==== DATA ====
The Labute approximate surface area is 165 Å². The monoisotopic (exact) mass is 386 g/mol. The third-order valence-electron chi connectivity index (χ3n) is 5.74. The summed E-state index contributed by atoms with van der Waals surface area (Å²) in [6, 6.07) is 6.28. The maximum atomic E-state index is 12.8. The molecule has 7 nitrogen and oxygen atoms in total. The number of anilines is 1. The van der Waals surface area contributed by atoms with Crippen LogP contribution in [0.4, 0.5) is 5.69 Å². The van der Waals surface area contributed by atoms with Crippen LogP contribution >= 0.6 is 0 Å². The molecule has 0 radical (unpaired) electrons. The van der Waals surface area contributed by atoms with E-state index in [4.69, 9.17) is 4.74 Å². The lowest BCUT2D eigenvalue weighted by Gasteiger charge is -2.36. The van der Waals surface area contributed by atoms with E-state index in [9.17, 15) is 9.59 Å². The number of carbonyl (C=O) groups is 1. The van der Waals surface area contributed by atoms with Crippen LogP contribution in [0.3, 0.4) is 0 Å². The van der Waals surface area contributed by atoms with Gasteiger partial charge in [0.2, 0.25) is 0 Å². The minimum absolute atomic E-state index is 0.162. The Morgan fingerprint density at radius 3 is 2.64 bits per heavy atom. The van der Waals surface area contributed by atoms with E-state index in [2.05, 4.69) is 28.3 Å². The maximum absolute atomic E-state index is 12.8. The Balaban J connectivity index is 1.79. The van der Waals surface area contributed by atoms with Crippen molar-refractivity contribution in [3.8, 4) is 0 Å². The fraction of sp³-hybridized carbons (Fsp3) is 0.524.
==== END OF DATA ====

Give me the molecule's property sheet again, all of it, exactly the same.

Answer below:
The Labute approximate surface area is 165 Å². The monoisotopic (exact) mass is 386 g/mol. The third-order valence-electron chi connectivity index (χ3n) is 5.74. The summed E-state index contributed by atoms with van der Waals surface area (Å²) in [6, 6.07) is 6.28. The maximum atomic E-state index is 12.8. The molecule has 7 nitrogen and oxygen atoms in total. The number of anilines is 1. The van der Waals surface area contributed by atoms with Crippen LogP contribution in [0.4, 0.5) is 5.69 Å². The van der Waals surface area contributed by atoms with Crippen LogP contribution >= 0.6 is 0 Å². The molecule has 0 radical (unpaired) electrons. The van der Waals surface area contributed by atoms with E-state index in [4.69, 9.17) is 4.74 Å². The lowest BCUT2D eigenvalue weighted by Gasteiger charge is -2.36. The van der Waals surface area contributed by atoms with E-state index in [9.17, 15) is 9.59 Å². The number of carbonyl (C=O) groups is 1. The van der Waals surface area contributed by atoms with Crippen LogP contribution in [0.3, 0.4) is 0 Å². The van der Waals surface area contributed by atoms with Gasteiger partial charge in [0.2, 0.25) is 0 Å². The minimum absolute atomic E-state index is 0.162. The Morgan fingerprint density at radius 3 is 2.64 bits per heavy atom. The van der Waals surface area contributed by atoms with E-state index in [2.05, 4.69) is 28.3 Å². The maximum absolute atomic E-state index is 12.8. The Balaban J connectivity index is 1.79. The van der Waals surface area contributed by atoms with Crippen molar-refractivity contribution in [3.8, 4) is 0 Å². The fraction of sp³-hybridized carbons (Fsp3) is 0.524.